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Benjamin Looker

Bio: Benjamin Looker is an academic researcher from Saint Louis University. The author has contributed to research in topics: Pupil & Democracy. The author has an hindex of 4, co-authored 7 publications receiving 55 citations.

Papers
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Journal ArticleDOI
TL;DR: This essay sketches the rise of a Popular Front-inflected vision of the U.S. city neighborhood's meaning and worth, and explores the conflicted mode of liberal nationalism that took the polyglot city neighborhood as emblem, which emerged more fully as the provisional wartime consensus dissolved.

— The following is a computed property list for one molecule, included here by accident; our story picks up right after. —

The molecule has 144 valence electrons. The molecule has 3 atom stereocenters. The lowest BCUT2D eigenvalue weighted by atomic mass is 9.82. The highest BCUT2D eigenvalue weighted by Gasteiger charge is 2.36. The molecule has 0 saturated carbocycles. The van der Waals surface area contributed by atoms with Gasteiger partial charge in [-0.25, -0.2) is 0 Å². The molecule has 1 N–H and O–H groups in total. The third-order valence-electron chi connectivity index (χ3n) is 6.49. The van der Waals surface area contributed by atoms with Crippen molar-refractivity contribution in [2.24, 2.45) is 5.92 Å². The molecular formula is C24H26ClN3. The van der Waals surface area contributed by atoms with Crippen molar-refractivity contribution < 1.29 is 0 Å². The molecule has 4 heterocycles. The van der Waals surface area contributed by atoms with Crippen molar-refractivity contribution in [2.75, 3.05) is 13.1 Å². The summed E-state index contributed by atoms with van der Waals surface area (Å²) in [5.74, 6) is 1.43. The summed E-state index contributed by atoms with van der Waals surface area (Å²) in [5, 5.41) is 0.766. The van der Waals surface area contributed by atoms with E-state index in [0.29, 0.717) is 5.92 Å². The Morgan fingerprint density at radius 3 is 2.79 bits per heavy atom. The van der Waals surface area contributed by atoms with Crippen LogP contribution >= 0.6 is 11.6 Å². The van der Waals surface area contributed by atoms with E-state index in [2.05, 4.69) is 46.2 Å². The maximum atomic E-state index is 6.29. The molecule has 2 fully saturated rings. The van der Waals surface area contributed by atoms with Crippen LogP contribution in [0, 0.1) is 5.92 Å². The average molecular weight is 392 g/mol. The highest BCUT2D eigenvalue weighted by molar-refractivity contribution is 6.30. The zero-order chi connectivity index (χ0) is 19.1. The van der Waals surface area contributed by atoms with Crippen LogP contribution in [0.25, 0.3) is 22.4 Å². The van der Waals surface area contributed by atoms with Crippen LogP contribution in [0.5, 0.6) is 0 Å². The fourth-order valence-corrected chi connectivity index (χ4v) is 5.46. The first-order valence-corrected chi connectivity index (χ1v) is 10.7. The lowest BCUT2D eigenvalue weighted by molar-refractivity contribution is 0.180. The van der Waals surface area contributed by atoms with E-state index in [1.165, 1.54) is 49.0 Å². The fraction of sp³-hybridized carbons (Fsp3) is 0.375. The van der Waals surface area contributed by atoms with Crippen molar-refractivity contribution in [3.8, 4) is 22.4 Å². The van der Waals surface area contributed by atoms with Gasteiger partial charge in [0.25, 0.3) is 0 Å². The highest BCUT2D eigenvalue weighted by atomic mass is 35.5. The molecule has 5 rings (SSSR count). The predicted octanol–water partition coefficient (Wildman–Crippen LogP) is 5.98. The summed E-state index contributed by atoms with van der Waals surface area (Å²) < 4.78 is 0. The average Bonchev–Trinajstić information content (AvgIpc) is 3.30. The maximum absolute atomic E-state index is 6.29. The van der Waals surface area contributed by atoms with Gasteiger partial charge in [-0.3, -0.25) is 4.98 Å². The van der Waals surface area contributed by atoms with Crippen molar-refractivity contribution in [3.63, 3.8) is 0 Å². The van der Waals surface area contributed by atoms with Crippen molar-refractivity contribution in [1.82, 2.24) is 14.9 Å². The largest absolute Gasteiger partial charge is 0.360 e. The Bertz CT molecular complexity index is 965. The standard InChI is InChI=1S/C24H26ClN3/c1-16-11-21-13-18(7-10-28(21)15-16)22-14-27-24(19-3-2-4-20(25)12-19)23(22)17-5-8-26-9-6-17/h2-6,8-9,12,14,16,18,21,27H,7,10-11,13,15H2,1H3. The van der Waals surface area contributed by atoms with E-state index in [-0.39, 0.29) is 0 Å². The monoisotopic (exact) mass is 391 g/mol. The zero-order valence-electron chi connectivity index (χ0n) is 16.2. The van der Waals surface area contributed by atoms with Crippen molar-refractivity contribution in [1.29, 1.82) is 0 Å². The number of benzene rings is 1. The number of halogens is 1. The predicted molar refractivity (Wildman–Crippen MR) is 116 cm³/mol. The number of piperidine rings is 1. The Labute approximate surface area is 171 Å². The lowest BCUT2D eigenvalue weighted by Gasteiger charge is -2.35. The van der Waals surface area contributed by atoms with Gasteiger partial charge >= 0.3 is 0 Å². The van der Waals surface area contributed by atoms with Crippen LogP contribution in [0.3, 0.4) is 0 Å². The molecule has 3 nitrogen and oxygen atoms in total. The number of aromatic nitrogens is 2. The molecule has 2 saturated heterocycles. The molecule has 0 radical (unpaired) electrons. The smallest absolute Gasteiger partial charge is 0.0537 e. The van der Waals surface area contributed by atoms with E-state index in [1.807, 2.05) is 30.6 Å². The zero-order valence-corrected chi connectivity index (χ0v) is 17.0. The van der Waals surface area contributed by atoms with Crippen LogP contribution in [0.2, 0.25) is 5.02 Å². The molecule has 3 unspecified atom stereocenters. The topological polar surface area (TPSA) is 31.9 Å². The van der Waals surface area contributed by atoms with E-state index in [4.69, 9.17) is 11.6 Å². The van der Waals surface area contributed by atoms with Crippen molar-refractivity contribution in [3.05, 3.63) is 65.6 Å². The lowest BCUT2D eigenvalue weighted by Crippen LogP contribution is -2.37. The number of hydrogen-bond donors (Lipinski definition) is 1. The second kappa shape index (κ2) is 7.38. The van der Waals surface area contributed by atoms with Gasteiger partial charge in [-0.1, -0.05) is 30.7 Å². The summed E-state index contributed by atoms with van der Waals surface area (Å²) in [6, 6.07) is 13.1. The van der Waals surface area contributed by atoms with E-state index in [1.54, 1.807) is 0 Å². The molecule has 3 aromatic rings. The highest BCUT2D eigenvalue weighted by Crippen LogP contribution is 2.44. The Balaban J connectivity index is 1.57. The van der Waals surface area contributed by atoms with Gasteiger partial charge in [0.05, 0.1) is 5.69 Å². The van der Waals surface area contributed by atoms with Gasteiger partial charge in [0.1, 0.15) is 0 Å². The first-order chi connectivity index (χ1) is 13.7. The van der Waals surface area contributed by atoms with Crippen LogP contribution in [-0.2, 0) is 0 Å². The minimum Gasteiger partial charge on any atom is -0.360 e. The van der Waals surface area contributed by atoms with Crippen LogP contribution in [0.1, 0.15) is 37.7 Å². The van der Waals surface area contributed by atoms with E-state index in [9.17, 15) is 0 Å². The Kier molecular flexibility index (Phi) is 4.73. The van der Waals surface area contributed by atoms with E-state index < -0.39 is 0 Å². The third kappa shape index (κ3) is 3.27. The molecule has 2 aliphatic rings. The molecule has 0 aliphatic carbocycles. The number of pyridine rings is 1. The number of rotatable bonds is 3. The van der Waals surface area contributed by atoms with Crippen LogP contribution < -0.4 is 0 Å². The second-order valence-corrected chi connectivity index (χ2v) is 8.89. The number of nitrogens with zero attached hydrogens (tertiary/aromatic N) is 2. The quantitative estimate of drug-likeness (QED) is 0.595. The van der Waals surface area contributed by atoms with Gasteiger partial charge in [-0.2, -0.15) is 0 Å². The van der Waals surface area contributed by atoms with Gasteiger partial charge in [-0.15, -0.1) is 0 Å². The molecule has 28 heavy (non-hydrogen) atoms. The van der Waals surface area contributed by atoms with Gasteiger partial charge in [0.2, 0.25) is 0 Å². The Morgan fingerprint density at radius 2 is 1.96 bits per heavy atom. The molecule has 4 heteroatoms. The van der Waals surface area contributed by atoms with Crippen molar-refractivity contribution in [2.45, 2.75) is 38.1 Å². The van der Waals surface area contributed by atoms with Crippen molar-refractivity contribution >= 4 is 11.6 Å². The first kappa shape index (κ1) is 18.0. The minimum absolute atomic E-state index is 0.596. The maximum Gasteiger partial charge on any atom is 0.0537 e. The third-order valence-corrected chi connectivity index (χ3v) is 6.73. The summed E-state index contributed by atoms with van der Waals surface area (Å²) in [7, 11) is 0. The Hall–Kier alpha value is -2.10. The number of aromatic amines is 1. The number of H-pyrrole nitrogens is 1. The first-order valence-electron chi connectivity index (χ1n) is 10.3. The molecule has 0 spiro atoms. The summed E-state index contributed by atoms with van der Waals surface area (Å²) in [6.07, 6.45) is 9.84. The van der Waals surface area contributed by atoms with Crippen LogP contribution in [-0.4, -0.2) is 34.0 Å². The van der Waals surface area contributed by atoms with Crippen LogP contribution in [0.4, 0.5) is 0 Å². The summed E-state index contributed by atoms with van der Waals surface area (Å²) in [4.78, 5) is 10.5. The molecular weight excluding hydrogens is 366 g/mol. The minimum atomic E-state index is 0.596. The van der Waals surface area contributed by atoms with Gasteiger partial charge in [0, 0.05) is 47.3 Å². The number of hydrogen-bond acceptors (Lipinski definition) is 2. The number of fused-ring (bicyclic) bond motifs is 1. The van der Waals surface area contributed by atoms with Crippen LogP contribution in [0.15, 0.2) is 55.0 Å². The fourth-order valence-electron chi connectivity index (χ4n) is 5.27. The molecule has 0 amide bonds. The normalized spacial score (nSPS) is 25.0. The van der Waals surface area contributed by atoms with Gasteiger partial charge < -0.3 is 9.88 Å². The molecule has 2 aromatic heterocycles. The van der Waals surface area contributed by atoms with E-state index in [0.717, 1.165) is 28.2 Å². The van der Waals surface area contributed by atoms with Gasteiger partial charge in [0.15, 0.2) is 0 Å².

Abstract: This essay sketches the rise of a Popular Front-inflected vision of the U.S. city neighborhood's meaning and worth, a communitarian ideal that reached its zenith during World War II before receding in the face of cold-war anxieties, postwar suburbanization, and trepidation over creeping blight. During the war years, numerous progressives interpreted the ethnic-accented urban neighborhood as place where national values became most concrete, casting it as a uniquely American rebuff to the fascist drive for purity. Elaborations appeared in the popular press's celebratory cadences, in writings by educators and social scientists such as Rachel DuBois and Louis Wirth, and in novels, plays, and musicals by Sholem Asch, Louis Hazam, Kurt Weill, Langston Hughes, and others. Each offered new ways for making sense of urban space, yet their works reveal contradictions and uncertainties, particularly in an inability to meld competing impulses toward assimilation and particularism. Building on the volume's theme "The Arts in Place," this essay examines these texts as a collective form of imaginative "placemaking." It explores the conflicted mode of liberal nationalism that took the polyglot city neighborhood as emblem. And it outlines the fissures embedded in that vision, which emerged more fully as the provisional wartime consensus dissolved.